- dirt, soot, or other filthy matter, especially adhering to or embedded in a surface.
- a style of music influenced by rap, ragga, etc., and characterized by lyrics and imagery that reference the dark side of urban life.
- to cover with dirt; make very dirty; soil.
Origin of grime
Related Words for grimesdust, muck, filth, soot, crud, tarnish, soil, smut, smudge, film, gunk, gook
Examples from the Web for grimes
Contemporary Examples of grimes
Several polls over the last few months—including in early October—have showed Grimes with a slight lead over McConnell.Mitch McConnell’s Big Day: A Turtle Suns Himself
November 4, 2014
Despite these financial disadvantages, Grimes has kept the contest fairly close.
Super PACs have aided both candidates, but Grimes has less dark-money support than McConnell.
What has hurt Grimes throughout is who won the presidency and how Kentucky views him.Mitch McConnell-Alison Lundergan Grimes Debate Leaves Kentucky Hanging
October 14, 2014
As you should know by now, Grimes has been refusing to say whether she voted for President Obama.How Red-State Democrats Can Throw Obama Under the Bus
October 13, 2014
Historical Examples of grimes
With such people as the Grimes's, the courier was supreme, and his rule despotic.Confessions Of Con Cregan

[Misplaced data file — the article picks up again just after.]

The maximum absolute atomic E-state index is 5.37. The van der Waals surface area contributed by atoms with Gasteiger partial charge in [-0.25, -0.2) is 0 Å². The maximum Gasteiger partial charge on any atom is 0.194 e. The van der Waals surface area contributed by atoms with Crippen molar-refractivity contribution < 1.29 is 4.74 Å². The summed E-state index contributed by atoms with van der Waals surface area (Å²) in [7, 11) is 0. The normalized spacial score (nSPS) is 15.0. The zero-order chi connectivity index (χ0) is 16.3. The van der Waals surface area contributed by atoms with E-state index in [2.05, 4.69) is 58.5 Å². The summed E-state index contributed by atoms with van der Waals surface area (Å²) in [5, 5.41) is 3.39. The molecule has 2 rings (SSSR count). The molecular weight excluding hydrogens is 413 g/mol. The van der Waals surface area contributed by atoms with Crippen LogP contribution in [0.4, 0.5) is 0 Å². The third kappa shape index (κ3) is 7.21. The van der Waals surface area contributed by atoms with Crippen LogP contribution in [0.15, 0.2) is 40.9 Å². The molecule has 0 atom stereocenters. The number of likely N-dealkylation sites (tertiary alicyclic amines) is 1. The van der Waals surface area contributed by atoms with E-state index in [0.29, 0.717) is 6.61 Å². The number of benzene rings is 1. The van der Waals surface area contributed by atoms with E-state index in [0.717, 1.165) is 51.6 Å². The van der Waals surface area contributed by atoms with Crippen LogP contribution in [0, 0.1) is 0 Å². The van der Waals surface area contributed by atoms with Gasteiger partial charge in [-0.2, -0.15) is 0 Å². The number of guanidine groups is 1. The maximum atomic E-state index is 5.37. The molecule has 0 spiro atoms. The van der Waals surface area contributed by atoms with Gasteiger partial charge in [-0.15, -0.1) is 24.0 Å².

Charles James Lever
Grimes is very handsome, though appears to be a little proud.
They are come to tell me a Mr. Grimes and his Lady are come to wait on us.
I've talked it all over with Grimes and two or three other friends.Watch Yourself Go By
Al. G. Field
"And I would have his salary increased, George," said Mrs. Grimes.
- dirt, soot, or filth, esp when thickly accumulated or ingrained
- a genre of music originating in the East End of London and combining elements of garage, hip-hop, rap, and jungle
- (tr) to make dirty or coat with filth
Word Origin for grime
Word Origin and History for grimes
1580s, of uncertain origin, probably alteration of Middle English grim "dirt, filth" (early 14c.), from Middle Low German greme "dirt," from Proto-Germanic *grim- "to smear" (cf. Flemish grijm, Middle Dutch grime "soot, mask"), from PIE root *ghrei- "to rub." The verb was Middle English grymen (mid-15c.) but was replaced early 16c. by begrime.